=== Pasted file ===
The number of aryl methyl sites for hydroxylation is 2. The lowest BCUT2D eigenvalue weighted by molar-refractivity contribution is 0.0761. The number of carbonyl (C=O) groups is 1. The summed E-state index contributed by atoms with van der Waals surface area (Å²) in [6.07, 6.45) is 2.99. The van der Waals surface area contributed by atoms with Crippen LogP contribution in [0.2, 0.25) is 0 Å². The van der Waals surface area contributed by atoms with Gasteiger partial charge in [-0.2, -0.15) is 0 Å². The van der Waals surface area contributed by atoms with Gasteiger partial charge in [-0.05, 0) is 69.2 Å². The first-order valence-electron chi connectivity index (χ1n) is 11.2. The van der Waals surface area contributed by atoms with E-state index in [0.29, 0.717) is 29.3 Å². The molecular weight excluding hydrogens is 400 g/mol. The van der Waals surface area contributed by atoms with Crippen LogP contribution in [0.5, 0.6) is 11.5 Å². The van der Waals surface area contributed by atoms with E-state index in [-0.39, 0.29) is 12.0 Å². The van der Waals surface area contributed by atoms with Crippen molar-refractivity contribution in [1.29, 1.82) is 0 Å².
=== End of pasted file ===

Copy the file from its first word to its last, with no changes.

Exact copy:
The number of aryl methyl sites for hydroxylation is 2. The lowest BCUT2D eigenvalue weighted by molar-refractivity contribution is 0.0761. The number of carbonyl (C=O) groups is 1. The summed E-state index contributed by atoms with van der Waals surface area (Å²) in [6.07, 6.45) is 2.99. The van der Waals surface area contributed by atoms with Crippen LogP contribution in [0.2, 0.25) is 0 Å². The van der Waals surface area contributed by atoms with Gasteiger partial charge in [-0.2, -0.15) is 0 Å². The van der Waals surface area contributed by atoms with Gasteiger partial charge in [-0.05, 0) is 69.2 Å². The first-order valence-electron chi connectivity index (χ1n) is 11.2. The van der Waals surface area contributed by atoms with E-state index in [0.29, 0.717) is 29.3 Å². The molecular weight excluding hydrogens is 400 g/mol. The van der Waals surface area contributed by atoms with Crippen LogP contribution in [0.5, 0.6) is 11.5 Å². The van der Waals surface area contributed by atoms with E-state index in [-0.39, 0.29) is 12.0 Å². The van der Waals surface area contributed by atoms with Crippen molar-refractivity contribution in [1.29, 1.82) is 0 Å².